You may think you know a lot about the sights and historic treasures of London’s West End. Take a London walking tour, however, and you’ll discover strange and unusual facts about Britain’s best-loved landmarks. Here are just seven of them to whet your appetite:
1. There are 100 staircases, three miles of passages, and more than 1,000 rooms in the Palace of Westminster which is home to the House of Commons, House of Lords, and Big Ben. Despite having 650 MPs, the House of Commons only has 427 seats – which is why MPs have to stand during important debates.
2. Buckingham Palace was built on a site where King James I had a mulberry garden planted to cultivate silk worms. It didn’t work, though – it seems the king had the wrong kind of mulberry bush planted.
3. The first Penny Post Office in Westminster was set up on Gerrard Street in 1794. The site is now in China Town and is marked by a green plaque. Led Zeppelin is also rumoured to have staged its first band rehearsal in a basement in Gerrard Street.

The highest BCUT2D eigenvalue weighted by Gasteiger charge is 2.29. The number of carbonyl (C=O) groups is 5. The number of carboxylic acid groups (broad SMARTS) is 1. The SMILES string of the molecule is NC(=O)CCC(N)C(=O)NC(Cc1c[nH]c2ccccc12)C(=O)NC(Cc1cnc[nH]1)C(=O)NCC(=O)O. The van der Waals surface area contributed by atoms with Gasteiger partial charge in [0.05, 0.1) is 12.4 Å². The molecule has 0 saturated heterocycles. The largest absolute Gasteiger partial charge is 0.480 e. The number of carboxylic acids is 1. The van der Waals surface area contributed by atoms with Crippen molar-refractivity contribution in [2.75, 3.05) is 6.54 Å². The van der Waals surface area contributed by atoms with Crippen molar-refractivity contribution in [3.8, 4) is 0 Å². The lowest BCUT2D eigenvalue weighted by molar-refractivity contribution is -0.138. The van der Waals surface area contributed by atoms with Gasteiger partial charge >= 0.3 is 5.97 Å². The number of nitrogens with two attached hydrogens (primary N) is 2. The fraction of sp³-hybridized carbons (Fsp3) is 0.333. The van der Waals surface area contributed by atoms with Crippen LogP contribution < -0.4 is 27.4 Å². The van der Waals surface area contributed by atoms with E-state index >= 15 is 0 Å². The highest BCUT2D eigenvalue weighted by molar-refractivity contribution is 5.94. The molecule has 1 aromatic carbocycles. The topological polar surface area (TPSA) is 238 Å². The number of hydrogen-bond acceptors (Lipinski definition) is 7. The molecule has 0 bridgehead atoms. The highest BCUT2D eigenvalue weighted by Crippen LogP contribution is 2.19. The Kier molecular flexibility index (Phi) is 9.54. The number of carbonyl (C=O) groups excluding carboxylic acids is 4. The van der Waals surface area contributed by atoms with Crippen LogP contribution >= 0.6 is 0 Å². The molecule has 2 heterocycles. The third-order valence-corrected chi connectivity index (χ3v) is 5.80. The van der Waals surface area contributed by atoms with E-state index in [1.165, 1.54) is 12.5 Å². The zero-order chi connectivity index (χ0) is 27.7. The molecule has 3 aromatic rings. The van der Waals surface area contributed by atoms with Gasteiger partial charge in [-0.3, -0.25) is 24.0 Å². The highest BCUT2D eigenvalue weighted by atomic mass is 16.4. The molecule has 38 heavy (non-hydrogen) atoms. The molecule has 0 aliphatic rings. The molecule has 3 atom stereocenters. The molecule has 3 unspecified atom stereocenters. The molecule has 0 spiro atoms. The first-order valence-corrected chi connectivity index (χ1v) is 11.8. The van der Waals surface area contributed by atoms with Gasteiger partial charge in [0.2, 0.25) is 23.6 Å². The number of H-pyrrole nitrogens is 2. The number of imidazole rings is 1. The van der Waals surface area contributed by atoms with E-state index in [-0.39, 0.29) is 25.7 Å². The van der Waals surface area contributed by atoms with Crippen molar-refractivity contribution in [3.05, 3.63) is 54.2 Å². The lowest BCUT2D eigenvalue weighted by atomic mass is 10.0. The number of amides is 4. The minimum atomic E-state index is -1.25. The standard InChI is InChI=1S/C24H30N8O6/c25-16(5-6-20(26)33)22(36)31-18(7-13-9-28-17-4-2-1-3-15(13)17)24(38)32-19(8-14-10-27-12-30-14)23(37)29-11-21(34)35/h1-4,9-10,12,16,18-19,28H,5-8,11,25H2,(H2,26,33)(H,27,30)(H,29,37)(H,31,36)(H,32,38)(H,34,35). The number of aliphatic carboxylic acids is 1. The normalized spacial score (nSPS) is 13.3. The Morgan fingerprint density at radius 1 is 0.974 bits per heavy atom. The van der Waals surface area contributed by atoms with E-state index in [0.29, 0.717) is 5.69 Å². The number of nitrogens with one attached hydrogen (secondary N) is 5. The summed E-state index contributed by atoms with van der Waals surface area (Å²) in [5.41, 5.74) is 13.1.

4. Westminster Abbey’s museum has a collection of wax figures of previous kings and queens. Some were used during funerals, either put on top of the caskets or taken through the streets ahead of the funeral procession. Oliver Cromwell’s body was given a ceremonial ‘execution’ at the Abbey in 1658 – after the monarchy was restored.
5. More than 44 million visitors go to Covent Garden every year. It’s one of the most popular tourist destinations in the world.
6. A black background on one of the sides of the clock which overlooks the Parade Ground at Horse Guards is said to mark the beheading of King Charles I at the Banqueting House opposite. During the reign of Henry VIII, Horse Guards was the scene of jousting tournaments.
7. Number 10 Downing Street didn’t get its name until 1779 when more houses were added to the street. Until then, it was number five. Its builder Sir George Downing was called a ‘perfidious rogue’ by the diarist Samuel Pepys. He had been Cromwell’s head of intelligence but switched sides after the monarchy was restored.
If you’d like to learn more on our West End walking tour, buy it here. Get a second tour of London’s East End for free.